I personally have an American Macbook (white) that uses the 802.11n spec. I've never had a problem in connecting to anyone's wireless network. Most current Macintoshes will use either the "g" or "n" spec. Check with your manufacturer if you have a Windows PC. Any router sold should have these specs listed on the box.
Second, some of you have asked about a more mobile wifi solution. Please visit these links:
patchmonkey wrote:All the major cellular providers provide wireless internet services. That's pretty much your only option at this point, the other wireless services I know are very much localized.
Of course, that's assuming that she's Japanese - it's going to be a lot harder for her to get any service if she's not, because she'll need a gaijin card and all.
Actually, you just made me think of something.
If she's Japanese, and her family has broadband internet like Yahoo or NTTs own service, then a lot of places allow you to log in with your account credentials. You can sign in with your BB account at most (if not all) McDonald's for free, and many large train stations have cafes where you can sign on with your NTT credentials.
Otherwise, most (if not all) Seattle's Best Coffee stores in Japan offer free wireless internet connections.
If you need to rent a mobile wifi hotspot for a vacation, then you might want to check out http://www.rentafonejapan.com/. I used them for cell phone rental on my last vacation and it worked out quite well. The cell phones are on Softbank, and the hot spots are on Docomo.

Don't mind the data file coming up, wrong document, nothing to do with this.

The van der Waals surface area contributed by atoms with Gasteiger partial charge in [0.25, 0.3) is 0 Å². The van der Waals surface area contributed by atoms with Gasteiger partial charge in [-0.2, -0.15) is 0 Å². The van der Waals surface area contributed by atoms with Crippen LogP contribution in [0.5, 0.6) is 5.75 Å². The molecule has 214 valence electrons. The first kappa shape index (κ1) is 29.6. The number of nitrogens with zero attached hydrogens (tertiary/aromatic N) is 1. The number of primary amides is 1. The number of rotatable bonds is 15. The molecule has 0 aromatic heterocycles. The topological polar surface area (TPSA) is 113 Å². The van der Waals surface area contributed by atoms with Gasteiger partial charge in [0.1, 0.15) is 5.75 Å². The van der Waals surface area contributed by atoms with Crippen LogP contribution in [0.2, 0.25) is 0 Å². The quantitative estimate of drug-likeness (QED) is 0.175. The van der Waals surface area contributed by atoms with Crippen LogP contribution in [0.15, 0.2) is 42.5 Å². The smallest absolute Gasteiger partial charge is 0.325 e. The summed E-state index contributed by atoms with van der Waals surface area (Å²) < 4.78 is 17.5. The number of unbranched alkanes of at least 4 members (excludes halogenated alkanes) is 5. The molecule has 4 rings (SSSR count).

They have a decent delivery and return policy. If you are staying at a major hotel, they can ship the phone directly to the hotel and when you leave have the hotel return it for you. Since I was renting an apartment (which included a wi-fi hot spot), I opted to pick up and return at the post office in the Narita airport.
The prices were pretty reasonable, and having a mobile hot spot was very useful when using Google maps to navigate. I will say that the Wimax coverage did drop out in some areas--particularly between train stations underground. There was connectivity in most areas we went to in Tokyo, and you could re-establish connection at each terminal.
Also something to keep in mind. Sometimes the hot spots can get stuck in a funky state and it either won't emit the wireless signal, or be able to connect to the cell towers when it could just a little bit ago. The solution is to simply turn the thing all the way off and then back on again. That seemed to work the 3-4 times I needed to try it over my 2 week vacation.
That's quite true. 3 months ago, I came to Japan for short-term study for Japanese language in the international school. I rented the mobile wifi hotspot and quite convenient. The speed is not much different from cable internet and I can share with my roommates. In the beginning, I rented for per day, but I found it's not bargain. Then my classmate told me that I can rent iVideo WiFi on website. Fortunately, they are promoting and I rented only 2800 yen for first month. Now the wifi is beside me, it looks quite colorful. If needed, check the link http://goo.gl/MMCfXD